Abstract Detail


Dowell, Jordan [1], Mason, Chase [2].

Correlation in plant volatile metabolites: physiochemical properties as a proxy for enzymatic pathways and an alternative metric of biosynthetic constraint.

From intra-individual regulation of metabolism to entire ecosystem functioning, the millions of biogenic compounds produced by organisms serve as a major component of ecological and evolutionary diversity mediating interactions across scales. Earlier work considers canonical reactions, defined as reactions specified along accepted (experimentally validated or theoretically postulated) biosynthetic pathways, as the primary form of constraint on chemical diversity. An emerging understanding of non-canonical reactions (reactions which occur independently of canonical reactions) suggests that the physical chemistry of compounds may play a larger role in constraining chemo-diversity than previously thought. We selected 25 studies of plant volatile profiles, satisfying a defined set of criteria, to assess the extent of correlation among profiles attributable to either shared biosynthetic enzymes or physiochemical properties. Across studies, regardless of treatment, 0.17 (± 0.16 SD) adjusted R2 was attributed to both shared biosynthetic enzymes and physiochemical properties, however there were no significant differences between the amount of unique variance attributed to shared enzymes (0.05 ± 0.08 SD) or physiochemical properties (0.03 ± 0.06 SD). The amount of unique variance explained by physiochemical properties, independent of their canonical relationships, provides a metric for evaluating the role of non-enzymatic and non-canonical reactions in constraining molecular diversity.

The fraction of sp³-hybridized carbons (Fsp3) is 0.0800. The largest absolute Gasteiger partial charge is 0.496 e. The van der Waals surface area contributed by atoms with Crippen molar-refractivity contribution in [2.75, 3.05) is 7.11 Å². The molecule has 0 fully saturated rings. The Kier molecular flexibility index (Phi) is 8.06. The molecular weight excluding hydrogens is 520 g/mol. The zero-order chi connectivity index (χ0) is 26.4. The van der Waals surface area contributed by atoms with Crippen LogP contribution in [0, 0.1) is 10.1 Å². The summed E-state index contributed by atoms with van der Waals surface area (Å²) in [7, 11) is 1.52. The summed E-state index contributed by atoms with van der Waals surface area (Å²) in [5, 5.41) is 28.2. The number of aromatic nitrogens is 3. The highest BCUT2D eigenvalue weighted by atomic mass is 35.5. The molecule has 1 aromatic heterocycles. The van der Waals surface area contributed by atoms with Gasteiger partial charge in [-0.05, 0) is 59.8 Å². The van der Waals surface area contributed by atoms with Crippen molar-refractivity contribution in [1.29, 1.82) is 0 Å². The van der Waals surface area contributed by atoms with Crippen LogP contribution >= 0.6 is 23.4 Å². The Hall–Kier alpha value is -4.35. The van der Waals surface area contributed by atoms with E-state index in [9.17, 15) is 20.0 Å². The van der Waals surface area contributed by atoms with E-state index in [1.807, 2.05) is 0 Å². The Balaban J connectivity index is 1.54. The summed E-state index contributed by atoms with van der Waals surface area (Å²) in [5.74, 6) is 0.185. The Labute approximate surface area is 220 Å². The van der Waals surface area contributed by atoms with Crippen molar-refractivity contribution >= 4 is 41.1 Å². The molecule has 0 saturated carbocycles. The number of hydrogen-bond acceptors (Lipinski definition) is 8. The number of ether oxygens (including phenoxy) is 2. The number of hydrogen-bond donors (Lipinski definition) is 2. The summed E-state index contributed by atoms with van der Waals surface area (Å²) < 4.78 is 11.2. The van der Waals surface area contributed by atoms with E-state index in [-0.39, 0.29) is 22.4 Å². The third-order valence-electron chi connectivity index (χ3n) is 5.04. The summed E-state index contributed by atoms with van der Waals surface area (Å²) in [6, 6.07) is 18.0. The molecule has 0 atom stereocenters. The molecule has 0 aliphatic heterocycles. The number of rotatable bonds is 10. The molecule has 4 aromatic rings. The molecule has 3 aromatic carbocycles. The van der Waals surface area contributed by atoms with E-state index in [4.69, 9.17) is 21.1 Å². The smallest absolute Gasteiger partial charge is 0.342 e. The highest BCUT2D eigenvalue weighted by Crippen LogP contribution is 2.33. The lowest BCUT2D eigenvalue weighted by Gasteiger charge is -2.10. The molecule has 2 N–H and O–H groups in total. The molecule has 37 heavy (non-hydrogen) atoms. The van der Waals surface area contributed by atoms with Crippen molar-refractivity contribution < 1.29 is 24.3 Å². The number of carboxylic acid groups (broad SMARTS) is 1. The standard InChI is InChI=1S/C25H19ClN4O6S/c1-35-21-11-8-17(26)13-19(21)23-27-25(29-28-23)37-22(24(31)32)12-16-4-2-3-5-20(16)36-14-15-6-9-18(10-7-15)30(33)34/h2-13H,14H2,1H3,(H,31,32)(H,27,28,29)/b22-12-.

1 - University of Central Florida, Department of Biology, 4110 Libra Dr., Orlando, FL, 32816, United States
2 - University Of Central Florida, Department Of Biology, 4110 Libra Dr, Orlando, FL, 32816, United States

biosynthetic constraint
comparative methods
specialized metabolism
enzyme promiscuity.

Presentation Type: Oral Paper
Session: ECOPH3, Ecophysiology III
Location: Virtual/Virtual
Date: Thursday, July 30th, 2020
Time: 4:15 PM
Number: ECOPH3006
Abstract ID:576
Candidate for Awards:Physiological Section Best Paper Presentation

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